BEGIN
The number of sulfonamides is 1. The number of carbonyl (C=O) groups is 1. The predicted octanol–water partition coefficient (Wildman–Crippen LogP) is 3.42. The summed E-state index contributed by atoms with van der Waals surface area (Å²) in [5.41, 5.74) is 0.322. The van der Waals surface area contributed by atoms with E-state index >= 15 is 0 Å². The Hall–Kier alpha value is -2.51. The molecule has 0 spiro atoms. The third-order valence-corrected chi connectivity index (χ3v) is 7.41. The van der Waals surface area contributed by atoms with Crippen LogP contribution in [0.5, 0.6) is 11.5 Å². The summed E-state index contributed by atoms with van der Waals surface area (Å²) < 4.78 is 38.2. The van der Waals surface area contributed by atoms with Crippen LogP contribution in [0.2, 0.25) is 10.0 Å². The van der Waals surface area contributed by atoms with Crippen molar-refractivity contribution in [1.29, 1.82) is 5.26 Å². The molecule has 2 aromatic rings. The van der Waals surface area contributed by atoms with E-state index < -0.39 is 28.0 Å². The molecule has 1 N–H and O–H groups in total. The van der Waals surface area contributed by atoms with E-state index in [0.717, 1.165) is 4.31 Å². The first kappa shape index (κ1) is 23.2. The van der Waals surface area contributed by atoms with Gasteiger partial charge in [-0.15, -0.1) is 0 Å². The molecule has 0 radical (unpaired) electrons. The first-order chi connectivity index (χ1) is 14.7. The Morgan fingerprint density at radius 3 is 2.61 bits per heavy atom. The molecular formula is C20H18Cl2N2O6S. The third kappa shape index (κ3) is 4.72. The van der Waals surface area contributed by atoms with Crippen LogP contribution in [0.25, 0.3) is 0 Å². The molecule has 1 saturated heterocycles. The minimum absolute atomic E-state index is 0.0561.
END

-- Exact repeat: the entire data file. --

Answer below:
The number of sulfonamides is 1. The number of carbonyl (C=O) groups is 1. The predicted octanol–water partition coefficient (Wildman–Crippen LogP) is 3.42. The summed E-state index contributed by atoms with van der Waals surface area (Å²) in [5.41, 5.74) is 0.322. The van der Waals surface area contributed by atoms with E-state index >= 15 is 0 Å². The Hall–Kier alpha value is -2.51. The molecule has 0 spiro atoms. The third-order valence-corrected chi connectivity index (χ3v) is 7.41. The van der Waals surface area contributed by atoms with Crippen LogP contribution in [0.5, 0.6) is 11.5 Å². The summed E-state index contributed by atoms with van der Waals surface area (Å²) < 4.78 is 38.2. The van der Waals surface area contributed by atoms with Crippen LogP contribution in [0.2, 0.25) is 10.0 Å². The van der Waals surface area contributed by atoms with Crippen molar-refractivity contribution in [1.29, 1.82) is 5.26 Å². The molecule has 2 aromatic rings. The van der Waals surface area contributed by atoms with E-state index < -0.39 is 28.0 Å². The molecule has 1 N–H and O–H groups in total. The van der Waals surface area contributed by atoms with E-state index in [0.717, 1.165) is 4.31 Å². The first kappa shape index (κ1) is 23.2. The van der Waals surface area contributed by atoms with Gasteiger partial charge in [-0.15, -0.1) is 0 Å². The molecule has 0 radical (unpaired) electrons. The first-order chi connectivity index (χ1) is 14.7. The Morgan fingerprint density at radius 3 is 2.61 bits per heavy atom. The molecular formula is C20H18Cl2N2O6S. The third kappa shape index (κ3) is 4.72. The van der Waals surface area contributed by atoms with Crippen LogP contribution in [0.25, 0.3) is 0 Å². The molecule has 1 saturated heterocycles. The minimum absolute atomic E-state index is 0.0561.